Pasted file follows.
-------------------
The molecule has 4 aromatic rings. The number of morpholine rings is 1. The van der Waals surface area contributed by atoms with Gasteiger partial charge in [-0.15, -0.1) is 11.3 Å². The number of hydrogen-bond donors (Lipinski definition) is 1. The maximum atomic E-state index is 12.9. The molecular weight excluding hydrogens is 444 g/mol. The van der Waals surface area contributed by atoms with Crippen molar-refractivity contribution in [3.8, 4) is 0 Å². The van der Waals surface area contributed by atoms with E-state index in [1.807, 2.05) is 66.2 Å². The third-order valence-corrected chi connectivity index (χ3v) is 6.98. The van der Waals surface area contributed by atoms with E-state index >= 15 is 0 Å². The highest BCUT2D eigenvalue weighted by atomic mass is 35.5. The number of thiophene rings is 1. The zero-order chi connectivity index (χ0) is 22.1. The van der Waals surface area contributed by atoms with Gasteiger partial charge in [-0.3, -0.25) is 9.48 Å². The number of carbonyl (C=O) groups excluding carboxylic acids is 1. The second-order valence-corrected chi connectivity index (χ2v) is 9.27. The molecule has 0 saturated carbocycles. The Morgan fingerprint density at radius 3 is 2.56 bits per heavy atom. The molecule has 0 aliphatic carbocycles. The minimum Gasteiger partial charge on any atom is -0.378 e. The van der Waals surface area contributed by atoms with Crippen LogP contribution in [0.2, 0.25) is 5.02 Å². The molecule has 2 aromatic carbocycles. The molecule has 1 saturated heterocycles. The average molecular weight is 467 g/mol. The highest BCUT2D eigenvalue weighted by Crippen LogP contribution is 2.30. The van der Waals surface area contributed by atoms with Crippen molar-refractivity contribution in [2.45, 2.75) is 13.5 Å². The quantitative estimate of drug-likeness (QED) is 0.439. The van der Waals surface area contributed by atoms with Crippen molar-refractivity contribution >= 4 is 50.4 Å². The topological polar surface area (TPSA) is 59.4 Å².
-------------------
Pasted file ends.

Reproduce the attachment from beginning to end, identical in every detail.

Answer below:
The molecule has 4 aromatic rings. The number of morpholine rings is 1. The van der Waals surface area contributed by atoms with Gasteiger partial charge in [-0.15, -0.1) is 11.3 Å². The number of hydrogen-bond donors (Lipinski definition) is 1. The maximum atomic E-state index is 12.9. The molecular weight excluding hydrogens is 444 g/mol. The van der Waals surface area contributed by atoms with Crippen molar-refractivity contribution in [3.8, 4) is 0 Å². The van der Waals surface area contributed by atoms with E-state index in [1.807, 2.05) is 66.2 Å². The third-order valence-corrected chi connectivity index (χ3v) is 6.98. The van der Waals surface area contributed by atoms with E-state index >= 15 is 0 Å². The highest BCUT2D eigenvalue weighted by atomic mass is 35.5. The number of thiophene rings is 1. The zero-order chi connectivity index (χ0) is 22.1. The van der Waals surface area contributed by atoms with Gasteiger partial charge in [-0.3, -0.25) is 9.48 Å². The number of carbonyl (C=O) groups excluding carboxylic acids is 1. The second-order valence-corrected chi connectivity index (χ2v) is 9.27. The molecule has 0 saturated carbocycles. The Morgan fingerprint density at radius 3 is 2.56 bits per heavy atom. The molecule has 0 aliphatic carbocycles. The minimum Gasteiger partial charge on any atom is -0.378 e. The van der Waals surface area contributed by atoms with Crippen LogP contribution in [0.2, 0.25) is 5.02 Å². The molecule has 2 aromatic carbocycles. The molecule has 1 saturated heterocycles. The average molecular weight is 467 g/mol. The highest BCUT2D eigenvalue weighted by Crippen LogP contribution is 2.30. The van der Waals surface area contributed by atoms with Crippen molar-refractivity contribution in [2.45, 2.75) is 13.5 Å². The quantitative estimate of drug-likeness (QED) is 0.439. The van der Waals surface area contributed by atoms with Crippen molar-refractivity contribution >= 4 is 50.4 Å². The topological polar surface area (TPSA) is 59.4 Å².